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Pharmacometabonomics: the prediction of drug effects using metabolic profiling

Pharmacometabonomics: the prediction of drug effects using metabolic profiling

Everett, Jeremy ORCID: 0000-0003-1550-4482 (2019) Pharmacometabonomics: the prediction of drug effects using metabolic profiling. In: Barrett, James E., Page, Clive P. and Michel, Martin C., (eds.) Concepts and Principles of Pharmacology: 100 Years of the Handbook of Experimental Pharmacology. Handbook of Experimental Pharmacology, 260 . Springer, Cham, Switzerland, pp. 263-300. ISBN 978-3030353612 (doi:https://doi.org/10.1007/164_2019_316)

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Abstract

Metabonomics, also known as metabolomics, is concerned with the study of metabolite profiles in humans, animals, plants and other systems in order to assess their health or other status and their responses to experimental interventions. Metabonomics is thus widely used in disease diagnosis and in understanding responses to therapies such as drug administration. Pharmacometabonomics, also known as pharmacometabolomics, is a related methodology but with a prognostic as opposed to diagnostic thrust. Pharmacometabonomics aims to predict drug effects including efficacy, safety, metabolism and pharmacokinetics, prior to drug administration, via an analysis of pre-dose metabolite profiles. This article will review the development of pharmacometabonomics as a new field of science that has much promise in helping to deliver more effective personalised medicine, a major goal of 21st century healthcare.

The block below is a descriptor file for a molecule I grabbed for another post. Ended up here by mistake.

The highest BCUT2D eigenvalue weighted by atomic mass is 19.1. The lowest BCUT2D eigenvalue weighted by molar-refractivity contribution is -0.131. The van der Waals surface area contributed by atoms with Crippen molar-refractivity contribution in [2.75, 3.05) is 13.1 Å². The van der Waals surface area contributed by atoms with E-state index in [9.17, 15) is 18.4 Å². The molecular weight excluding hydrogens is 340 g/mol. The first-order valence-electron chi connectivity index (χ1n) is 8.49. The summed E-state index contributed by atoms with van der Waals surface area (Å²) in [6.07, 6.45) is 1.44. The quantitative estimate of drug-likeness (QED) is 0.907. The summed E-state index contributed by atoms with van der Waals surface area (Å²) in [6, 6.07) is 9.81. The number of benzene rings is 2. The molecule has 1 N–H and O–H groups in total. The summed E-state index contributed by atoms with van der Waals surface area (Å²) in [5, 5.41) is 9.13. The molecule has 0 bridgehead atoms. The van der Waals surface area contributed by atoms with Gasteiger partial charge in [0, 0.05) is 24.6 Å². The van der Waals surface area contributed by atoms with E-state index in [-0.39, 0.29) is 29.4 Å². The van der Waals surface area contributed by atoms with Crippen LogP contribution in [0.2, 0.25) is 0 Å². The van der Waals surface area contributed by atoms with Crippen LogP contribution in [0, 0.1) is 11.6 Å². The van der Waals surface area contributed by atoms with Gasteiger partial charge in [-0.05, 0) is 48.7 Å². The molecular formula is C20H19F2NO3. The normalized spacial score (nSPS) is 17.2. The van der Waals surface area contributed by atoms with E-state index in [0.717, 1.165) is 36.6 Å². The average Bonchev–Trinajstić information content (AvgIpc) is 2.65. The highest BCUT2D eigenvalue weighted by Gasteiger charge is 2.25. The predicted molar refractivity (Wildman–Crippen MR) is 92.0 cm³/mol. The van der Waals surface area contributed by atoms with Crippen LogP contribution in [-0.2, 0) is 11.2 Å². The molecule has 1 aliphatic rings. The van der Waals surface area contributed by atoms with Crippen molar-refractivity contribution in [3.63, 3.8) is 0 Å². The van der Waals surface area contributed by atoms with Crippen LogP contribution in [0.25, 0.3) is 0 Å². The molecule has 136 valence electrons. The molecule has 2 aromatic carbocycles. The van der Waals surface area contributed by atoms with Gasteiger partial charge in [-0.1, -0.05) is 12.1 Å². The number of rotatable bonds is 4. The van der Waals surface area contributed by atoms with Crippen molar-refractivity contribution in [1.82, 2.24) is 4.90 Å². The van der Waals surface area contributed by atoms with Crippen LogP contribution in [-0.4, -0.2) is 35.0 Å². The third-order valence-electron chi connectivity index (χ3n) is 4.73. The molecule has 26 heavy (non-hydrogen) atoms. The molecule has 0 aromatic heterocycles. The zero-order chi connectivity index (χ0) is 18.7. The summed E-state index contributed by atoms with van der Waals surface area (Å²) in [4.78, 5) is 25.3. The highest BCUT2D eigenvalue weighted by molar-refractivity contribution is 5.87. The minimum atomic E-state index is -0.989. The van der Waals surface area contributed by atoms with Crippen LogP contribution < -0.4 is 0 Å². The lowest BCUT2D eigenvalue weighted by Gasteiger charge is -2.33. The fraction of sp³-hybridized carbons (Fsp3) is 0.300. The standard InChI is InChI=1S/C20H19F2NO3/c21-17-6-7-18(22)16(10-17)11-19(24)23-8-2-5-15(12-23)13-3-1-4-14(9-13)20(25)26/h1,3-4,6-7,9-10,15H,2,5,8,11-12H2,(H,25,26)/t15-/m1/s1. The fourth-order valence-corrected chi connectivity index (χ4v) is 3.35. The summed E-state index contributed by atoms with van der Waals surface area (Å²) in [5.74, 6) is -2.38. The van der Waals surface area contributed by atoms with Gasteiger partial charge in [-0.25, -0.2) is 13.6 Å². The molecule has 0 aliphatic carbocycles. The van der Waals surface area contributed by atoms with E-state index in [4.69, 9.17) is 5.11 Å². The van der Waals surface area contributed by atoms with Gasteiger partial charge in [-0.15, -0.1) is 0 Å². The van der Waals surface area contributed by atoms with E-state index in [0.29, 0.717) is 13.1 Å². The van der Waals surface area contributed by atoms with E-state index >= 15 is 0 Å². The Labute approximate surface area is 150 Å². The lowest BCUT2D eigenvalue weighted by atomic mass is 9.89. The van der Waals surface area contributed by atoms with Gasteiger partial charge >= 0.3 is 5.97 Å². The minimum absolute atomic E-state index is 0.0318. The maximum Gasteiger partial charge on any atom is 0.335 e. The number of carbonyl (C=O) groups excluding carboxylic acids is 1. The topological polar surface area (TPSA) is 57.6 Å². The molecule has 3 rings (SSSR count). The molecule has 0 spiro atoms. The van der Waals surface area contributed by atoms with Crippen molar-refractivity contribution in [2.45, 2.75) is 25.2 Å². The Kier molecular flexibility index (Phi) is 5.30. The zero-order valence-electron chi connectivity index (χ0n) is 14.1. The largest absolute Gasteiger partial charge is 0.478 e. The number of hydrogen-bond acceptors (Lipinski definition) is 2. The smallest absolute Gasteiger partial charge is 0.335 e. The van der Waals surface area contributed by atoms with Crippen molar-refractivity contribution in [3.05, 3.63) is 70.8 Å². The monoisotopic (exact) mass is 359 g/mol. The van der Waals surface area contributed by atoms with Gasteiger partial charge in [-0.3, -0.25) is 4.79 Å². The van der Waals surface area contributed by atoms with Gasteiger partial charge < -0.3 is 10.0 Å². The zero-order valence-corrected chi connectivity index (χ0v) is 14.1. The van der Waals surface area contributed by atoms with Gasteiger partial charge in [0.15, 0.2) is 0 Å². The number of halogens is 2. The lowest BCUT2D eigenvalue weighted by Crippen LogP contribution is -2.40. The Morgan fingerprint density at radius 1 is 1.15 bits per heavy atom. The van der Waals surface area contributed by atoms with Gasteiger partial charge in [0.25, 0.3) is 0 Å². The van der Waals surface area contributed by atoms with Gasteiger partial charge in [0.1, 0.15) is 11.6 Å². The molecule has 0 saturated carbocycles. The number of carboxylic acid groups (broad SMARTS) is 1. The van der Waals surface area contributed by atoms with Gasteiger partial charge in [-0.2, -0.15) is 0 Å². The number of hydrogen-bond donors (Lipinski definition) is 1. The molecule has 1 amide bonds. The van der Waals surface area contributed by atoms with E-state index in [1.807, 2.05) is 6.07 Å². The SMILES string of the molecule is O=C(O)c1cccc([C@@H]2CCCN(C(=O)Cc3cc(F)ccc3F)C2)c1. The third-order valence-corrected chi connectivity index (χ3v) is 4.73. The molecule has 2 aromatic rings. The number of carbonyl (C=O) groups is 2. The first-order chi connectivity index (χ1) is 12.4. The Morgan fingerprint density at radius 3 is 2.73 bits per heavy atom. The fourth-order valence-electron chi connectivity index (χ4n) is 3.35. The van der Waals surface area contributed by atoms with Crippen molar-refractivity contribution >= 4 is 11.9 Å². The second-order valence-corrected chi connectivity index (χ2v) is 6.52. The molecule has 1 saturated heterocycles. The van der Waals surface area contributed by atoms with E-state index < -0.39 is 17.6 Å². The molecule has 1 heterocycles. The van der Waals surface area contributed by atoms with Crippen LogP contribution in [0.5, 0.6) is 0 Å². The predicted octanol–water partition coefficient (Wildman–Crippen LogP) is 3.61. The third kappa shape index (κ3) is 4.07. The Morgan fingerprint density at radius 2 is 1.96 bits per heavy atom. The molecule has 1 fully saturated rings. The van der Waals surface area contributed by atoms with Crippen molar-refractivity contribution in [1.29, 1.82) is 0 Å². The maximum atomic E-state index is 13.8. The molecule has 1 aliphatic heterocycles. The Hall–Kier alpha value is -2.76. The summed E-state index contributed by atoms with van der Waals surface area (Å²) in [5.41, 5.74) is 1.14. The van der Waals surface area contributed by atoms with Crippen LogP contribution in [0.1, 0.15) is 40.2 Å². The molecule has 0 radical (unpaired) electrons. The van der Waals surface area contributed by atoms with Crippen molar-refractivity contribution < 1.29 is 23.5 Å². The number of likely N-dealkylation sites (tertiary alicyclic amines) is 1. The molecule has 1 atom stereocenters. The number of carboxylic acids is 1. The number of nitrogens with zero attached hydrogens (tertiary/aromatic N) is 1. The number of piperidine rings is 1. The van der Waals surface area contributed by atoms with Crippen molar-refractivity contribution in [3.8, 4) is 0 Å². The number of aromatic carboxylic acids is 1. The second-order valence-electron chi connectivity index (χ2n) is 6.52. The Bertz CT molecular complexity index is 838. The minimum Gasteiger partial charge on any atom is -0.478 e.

Item Type: Book Section
Uncontrolled Keywords: pharmacometabonomics, pharmacometabolomics, precision medicine, personalised medicine, metabonomics, metabolomics, metabotypes, metabolic phenotyping, systems medicine, NMR spectroscopy
Subjects: R Medicine > RS Pharmacy and materia medica
Faculty / Department / Research Group: Faculty of Engineering & Science
Faculty of Engineering & Science > School of Science (SCI)
Last Modified: 17 Feb 2020 14:00
Selected for GREAT 2016: None
Selected for GREAT 2017: None
Selected for GREAT 2018: None
Selected for GREAT 2019: None
URI: http://gala.gre.ac.uk/id/eprint/26955

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